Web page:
Converting a Corporation to an LLC in Maryland

If you are planning on converting a corporation to an LLC in Maryland, here's what you need to know.

By , Contributing Author

If you're thinking of converting the legal form of your small business from a Maryland corporation to a Maryland LLC, you should be aware of some basic facts regarding the state's business-entity conversion process.

Variable Elements of Conversions

First, let's be clear that there is not just one kind of corporation, one tax status for an LLC, or one kind of conversion. On the contrary, there are:

  • C corporations and S corporations
  • for-profit corporations and non-profit corporations
  • corporations formed under Maryland law and corporations formed under other states' laws
  • multi-member LLCs and single-member LLCs
  • LLCs taxed as partnerships, LLCs taxed as corporations, and LLCs taxed as "disregarded entities," and
  • multiple methods for converting your business—including statutory conversions, statutory mergers, and nonstatutory conversions

We won't be looking at every possible combination of these variables. Instead, we'll try to keep matters as simple as possible, focusing mainly on the general rules of Maryland's business-entity conversion statute as it applies to closely-held, for-profit Maryland corporations converting to multi-member LLCs.

Maryland's Conversion Statute

In Maryland, you can use a relatively new, simplified procedure that allows you to convert your business from a corporation to an LLC. Under the new procedure, your main task is to file a few basic documents with the MarylandState Department of Assessments and Taxation (SDAT). This procedure, technically known as statutory conversion, automatically transfers your corporation's assets and liabilities to the new LLC. Unlike other methods of conversion, only one business entity is involved: You do not need to separately form an LLC before the conversion can occur. The conversion procedure is codified primarily in Sections 3-901 through 3-907 of the Maryland Corporations and Associations Code Annotated (MCACA).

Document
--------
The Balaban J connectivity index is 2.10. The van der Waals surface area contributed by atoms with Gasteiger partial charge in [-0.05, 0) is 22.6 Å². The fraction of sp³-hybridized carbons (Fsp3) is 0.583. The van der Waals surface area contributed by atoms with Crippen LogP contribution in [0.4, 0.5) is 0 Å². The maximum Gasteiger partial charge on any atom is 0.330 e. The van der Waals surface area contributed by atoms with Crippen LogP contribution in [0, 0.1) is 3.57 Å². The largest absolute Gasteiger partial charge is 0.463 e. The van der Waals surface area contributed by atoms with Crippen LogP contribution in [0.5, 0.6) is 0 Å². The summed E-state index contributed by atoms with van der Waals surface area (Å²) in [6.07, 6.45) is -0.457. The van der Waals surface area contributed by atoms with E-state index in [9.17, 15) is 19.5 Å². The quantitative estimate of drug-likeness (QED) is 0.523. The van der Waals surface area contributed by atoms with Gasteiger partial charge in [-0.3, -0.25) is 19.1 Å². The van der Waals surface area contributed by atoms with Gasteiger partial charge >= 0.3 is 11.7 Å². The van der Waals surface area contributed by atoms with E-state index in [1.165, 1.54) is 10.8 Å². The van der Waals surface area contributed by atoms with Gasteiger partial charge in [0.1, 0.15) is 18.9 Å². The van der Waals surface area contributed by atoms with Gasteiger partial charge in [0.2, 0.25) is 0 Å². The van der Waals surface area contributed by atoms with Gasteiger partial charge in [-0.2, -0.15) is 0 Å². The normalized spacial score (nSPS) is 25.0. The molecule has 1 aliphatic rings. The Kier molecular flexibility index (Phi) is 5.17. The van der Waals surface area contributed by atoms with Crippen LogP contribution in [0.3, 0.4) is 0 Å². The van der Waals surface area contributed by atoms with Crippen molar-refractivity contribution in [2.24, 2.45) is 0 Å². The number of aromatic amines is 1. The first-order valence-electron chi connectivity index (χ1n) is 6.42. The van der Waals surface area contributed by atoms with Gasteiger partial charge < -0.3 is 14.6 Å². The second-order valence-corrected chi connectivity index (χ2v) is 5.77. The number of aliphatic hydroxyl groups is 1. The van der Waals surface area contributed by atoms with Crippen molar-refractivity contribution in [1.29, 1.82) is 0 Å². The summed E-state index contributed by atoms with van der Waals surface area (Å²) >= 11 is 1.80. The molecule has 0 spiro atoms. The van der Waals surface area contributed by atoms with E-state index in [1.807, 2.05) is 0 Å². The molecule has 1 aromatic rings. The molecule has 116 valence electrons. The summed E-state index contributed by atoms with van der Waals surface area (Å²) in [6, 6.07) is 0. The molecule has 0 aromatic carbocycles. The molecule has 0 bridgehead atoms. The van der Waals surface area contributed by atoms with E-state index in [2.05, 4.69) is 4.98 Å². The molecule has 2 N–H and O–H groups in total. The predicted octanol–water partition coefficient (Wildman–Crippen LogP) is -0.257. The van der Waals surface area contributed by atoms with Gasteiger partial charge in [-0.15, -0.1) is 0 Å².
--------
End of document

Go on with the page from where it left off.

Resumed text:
To convert your Maryland corporation to a Maryland LLC, you need to:

  • have your corporation's board of directors approve a resolution to convert
  • get the corporation's stockholders to approve the proposed conversion, and
  • file articles of conversion with SDAT.

Unlike some other states with conversion statutes, Maryland does not require a plan of conversion in addition to the resolution to convert and the articles of conversion.

By default, Maryland's conversion statute requires approval of the proposed conversion by a two-thirds majority of the corporation stockholders. However, the statute allows for different rules for conversion, including different voting requirements, if they are stated in your corporation's charter.

The articles of conversion must contain basic information about the conversion, including:

  • the name of your corporation and the date of filing of its original articles of incorporation
  • the name of your new LLC and the place of its organization (Maryland)
  • a statement that the conversion has been approved in accordance with MCACA Subtitle 3 (the section of Maryland's corporation law dealing with conversions)
  • the manner and basis of converting or exchanging outstanding shares of stock of the corporation into membership interests, other ownership interests of the new LLC, or other consideration, and the treatment of any issued shares of stock not to be converted or exchanged
  • the effective date of the articles of conversion if not the same as the filing date, and
  • any other information necessary to effect the conversion.

Unlike other states, SDAT does not currently have a template or form for the articles of conversion that you can download.

The articles of conversion, as well as other paperwork such as the resolution to convert, may appear straightforward. However, converting your particular business may involve unexpected complications. Therefore, it may be advisable to work with a business attorney to draft the required documents and otherwise complete the conversion process.